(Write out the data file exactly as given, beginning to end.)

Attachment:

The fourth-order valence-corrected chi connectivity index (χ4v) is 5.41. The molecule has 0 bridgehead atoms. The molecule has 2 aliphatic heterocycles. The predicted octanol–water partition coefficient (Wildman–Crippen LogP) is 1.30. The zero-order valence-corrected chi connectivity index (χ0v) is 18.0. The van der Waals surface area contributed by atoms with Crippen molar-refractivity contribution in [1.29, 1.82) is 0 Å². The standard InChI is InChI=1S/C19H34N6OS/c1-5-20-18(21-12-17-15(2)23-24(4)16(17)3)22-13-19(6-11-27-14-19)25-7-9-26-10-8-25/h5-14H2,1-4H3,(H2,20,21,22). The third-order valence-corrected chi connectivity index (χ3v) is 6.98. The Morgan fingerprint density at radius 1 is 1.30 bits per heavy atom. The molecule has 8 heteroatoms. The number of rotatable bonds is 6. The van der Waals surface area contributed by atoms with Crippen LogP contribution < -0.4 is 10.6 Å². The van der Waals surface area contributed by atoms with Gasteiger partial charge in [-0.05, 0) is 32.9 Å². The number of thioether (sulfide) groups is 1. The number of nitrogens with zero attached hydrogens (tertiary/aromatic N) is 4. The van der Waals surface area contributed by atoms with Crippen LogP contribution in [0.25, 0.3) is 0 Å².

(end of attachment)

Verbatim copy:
The fourth-order valence-corrected chi connectivity index (χ4v) is 5.41. The molecule has 0 bridgehead atoms. The molecule has 2 aliphatic heterocycles. The predicted octanol–water partition coefficient (Wildman–Crippen LogP) is 1.30. The zero-order valence-corrected chi connectivity index (χ0v) is 18.0. The van der Waals surface area contributed by atoms with Crippen molar-refractivity contribution in [1.29, 1.82) is 0 Å². The standard InChI is InChI=1S/C19H34N6OS/c1-5-20-18(21-12-17-15(2)23-24(4)16(17)3)22-13-19(6-11-27-14-19)25-7-9-26-10-8-25/h5-14H2,1-4H3,(H2,20,21,22). The third-order valence-corrected chi connectivity index (χ3v) is 6.98. The Morgan fingerprint density at radius 1 is 1.30 bits per heavy atom. The molecule has 8 heteroatoms. The number of rotatable bonds is 6. The van der Waals surface area contributed by atoms with Crippen LogP contribution < -0.4 is 10.6 Å². The van der Waals surface area contributed by atoms with Gasteiger partial charge in [-0.05, 0) is 32.9 Å². The number of thioether (sulfide) groups is 1. The number of nitrogens with zero attached hydrogens (tertiary/aromatic N) is 4. The van der Waals surface area contributed by atoms with Crippen LogP contribution in [0.25, 0.3) is 0 Å².